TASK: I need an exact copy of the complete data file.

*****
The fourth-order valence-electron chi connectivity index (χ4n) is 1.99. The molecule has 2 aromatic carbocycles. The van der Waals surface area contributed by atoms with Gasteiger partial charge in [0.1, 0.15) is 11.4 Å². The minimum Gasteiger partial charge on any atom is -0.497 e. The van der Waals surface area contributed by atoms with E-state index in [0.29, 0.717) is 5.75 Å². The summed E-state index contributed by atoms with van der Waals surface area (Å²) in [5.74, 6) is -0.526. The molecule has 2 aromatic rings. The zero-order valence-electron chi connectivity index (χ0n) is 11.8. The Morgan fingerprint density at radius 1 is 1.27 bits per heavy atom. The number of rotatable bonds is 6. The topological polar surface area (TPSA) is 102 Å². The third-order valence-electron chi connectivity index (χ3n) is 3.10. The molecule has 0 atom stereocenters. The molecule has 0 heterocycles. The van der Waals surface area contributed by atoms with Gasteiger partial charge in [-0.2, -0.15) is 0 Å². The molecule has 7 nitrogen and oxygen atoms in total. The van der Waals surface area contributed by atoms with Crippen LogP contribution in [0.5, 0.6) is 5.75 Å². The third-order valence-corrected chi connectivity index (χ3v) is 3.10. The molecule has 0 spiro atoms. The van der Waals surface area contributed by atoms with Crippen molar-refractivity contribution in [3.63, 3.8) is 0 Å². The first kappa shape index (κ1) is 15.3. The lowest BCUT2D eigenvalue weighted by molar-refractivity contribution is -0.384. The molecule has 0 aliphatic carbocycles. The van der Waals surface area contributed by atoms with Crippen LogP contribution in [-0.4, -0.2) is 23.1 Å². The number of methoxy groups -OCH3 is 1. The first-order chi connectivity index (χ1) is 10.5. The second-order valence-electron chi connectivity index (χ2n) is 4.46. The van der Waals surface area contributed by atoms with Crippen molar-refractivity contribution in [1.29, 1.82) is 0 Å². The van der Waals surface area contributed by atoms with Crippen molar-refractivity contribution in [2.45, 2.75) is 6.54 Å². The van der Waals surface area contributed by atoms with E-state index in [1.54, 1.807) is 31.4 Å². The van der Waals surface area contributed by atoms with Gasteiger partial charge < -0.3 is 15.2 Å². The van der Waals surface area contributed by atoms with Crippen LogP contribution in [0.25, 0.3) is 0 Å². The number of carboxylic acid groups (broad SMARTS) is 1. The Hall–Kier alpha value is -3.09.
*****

The fourth-order valence-electron chi connectivity index (χ4n) is 1.99. The molecule has 2 aromatic carbocycles. The van der Waals surface area contributed by atoms with Gasteiger partial charge in [0.1, 0.15) is 11.4 Å². The minimum Gasteiger partial charge on any atom is -0.497 e. The van der Waals surface area contributed by atoms with E-state index in [0.29, 0.717) is 5.75 Å². The summed E-state index contributed by atoms with van der Waals surface area (Å²) in [5.74, 6) is -0.526. The molecule has 2 aromatic rings. The zero-order valence-electron chi connectivity index (χ0n) is 11.8. The Morgan fingerprint density at radius 1 is 1.27 bits per heavy atom. The number of rotatable bonds is 6. The topological polar surface area (TPSA) is 102 Å². The third-order valence-electron chi connectivity index (χ3n) is 3.10. The molecule has 0 atom stereocenters. The molecule has 0 heterocycles. The van der Waals surface area contributed by atoms with Gasteiger partial charge in [-0.2, -0.15) is 0 Å². The molecule has 7 nitrogen and oxygen atoms in total. The van der Waals surface area contributed by atoms with Crippen LogP contribution in [0.5, 0.6) is 5.75 Å². The third-order valence-corrected chi connectivity index (χ3v) is 3.10. The molecule has 0 spiro atoms. The van der Waals surface area contributed by atoms with Crippen molar-refractivity contribution in [3.63, 3.8) is 0 Å². The first kappa shape index (κ1) is 15.3. The lowest BCUT2D eigenvalue weighted by molar-refractivity contribution is -0.384. The molecule has 0 aliphatic carbocycles. The van der Waals surface area contributed by atoms with Crippen LogP contribution in [-0.4, -0.2) is 23.1 Å². The number of methoxy groups -OCH3 is 1. The first-order chi connectivity index (χ1) is 10.5. The second-order valence-electron chi connectivity index (χ2n) is 4.46. The van der Waals surface area contributed by atoms with Crippen molar-refractivity contribution in [1.29, 1.82) is 0 Å². The van der Waals surface area contributed by atoms with Crippen molar-refractivity contribution in [2.45, 2.75) is 6.54 Å². The van der Waals surface area contributed by atoms with E-state index in [1.54, 1.807) is 31.4 Å². The van der Waals surface area contributed by atoms with Gasteiger partial charge < -0.3 is 15.2 Å². The van der Waals surface area contributed by atoms with Crippen LogP contribution in [0.25, 0.3) is 0 Å². The number of carboxylic acid groups (broad SMARTS) is 1. The Hall–Kier alpha value is -3.09.